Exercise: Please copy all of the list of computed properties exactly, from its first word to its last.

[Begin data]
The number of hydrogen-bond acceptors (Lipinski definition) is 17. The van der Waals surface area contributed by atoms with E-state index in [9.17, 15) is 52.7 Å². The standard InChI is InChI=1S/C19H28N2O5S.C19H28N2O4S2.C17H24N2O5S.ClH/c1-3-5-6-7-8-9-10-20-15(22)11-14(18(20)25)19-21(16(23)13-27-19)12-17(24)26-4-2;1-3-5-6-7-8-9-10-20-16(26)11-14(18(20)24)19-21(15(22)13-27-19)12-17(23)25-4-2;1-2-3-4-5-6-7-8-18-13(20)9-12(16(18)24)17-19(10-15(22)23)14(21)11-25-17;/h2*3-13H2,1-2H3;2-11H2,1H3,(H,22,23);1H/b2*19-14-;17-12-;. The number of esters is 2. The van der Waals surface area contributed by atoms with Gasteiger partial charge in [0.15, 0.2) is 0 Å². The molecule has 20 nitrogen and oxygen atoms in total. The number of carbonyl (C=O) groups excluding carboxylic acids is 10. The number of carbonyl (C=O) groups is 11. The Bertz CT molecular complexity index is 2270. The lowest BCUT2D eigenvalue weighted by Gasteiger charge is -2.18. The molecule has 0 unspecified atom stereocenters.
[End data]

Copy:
The number of hydrogen-bond acceptors (Lipinski definition) is 17. The van der Waals surface area contributed by atoms with E-state index in [9.17, 15) is 52.7 Å². The standard InChI is InChI=1S/C19H28N2O5S.C19H28N2O4S2.C17H24N2O5S.ClH/c1-3-5-6-7-8-9-10-20-15(22)11-14(18(20)25)19-21(16(23)13-27-19)12-17(24)26-4-2;1-3-5-6-7-8-9-10-20-16(26)11-14(18(20)24)19-21(15(22)13-27-19)12-17(23)25-4-2;1-2-3-4-5-6-7-8-18-13(20)9-12(16(18)24)17-19(10-15(22)23)14(21)11-25-17;/h2*3-13H2,1-2H3;2-11H2,1H3,(H,22,23);1H/b2*19-14-;17-12-;. The number of esters is 2. The van der Waals surface area contributed by atoms with Gasteiger partial charge in [0.15, 0.2) is 0 Å². The molecule has 20 nitrogen and oxygen atoms in total. The number of carbonyl (C=O) groups excluding carboxylic acids is 10. The number of carbonyl (C=O) groups is 11. The Bertz CT molecular complexity index is 2270. The lowest BCUT2D eigenvalue weighted by Gasteiger charge is -2.18. The molecule has 0 unspecified atom stereocenters.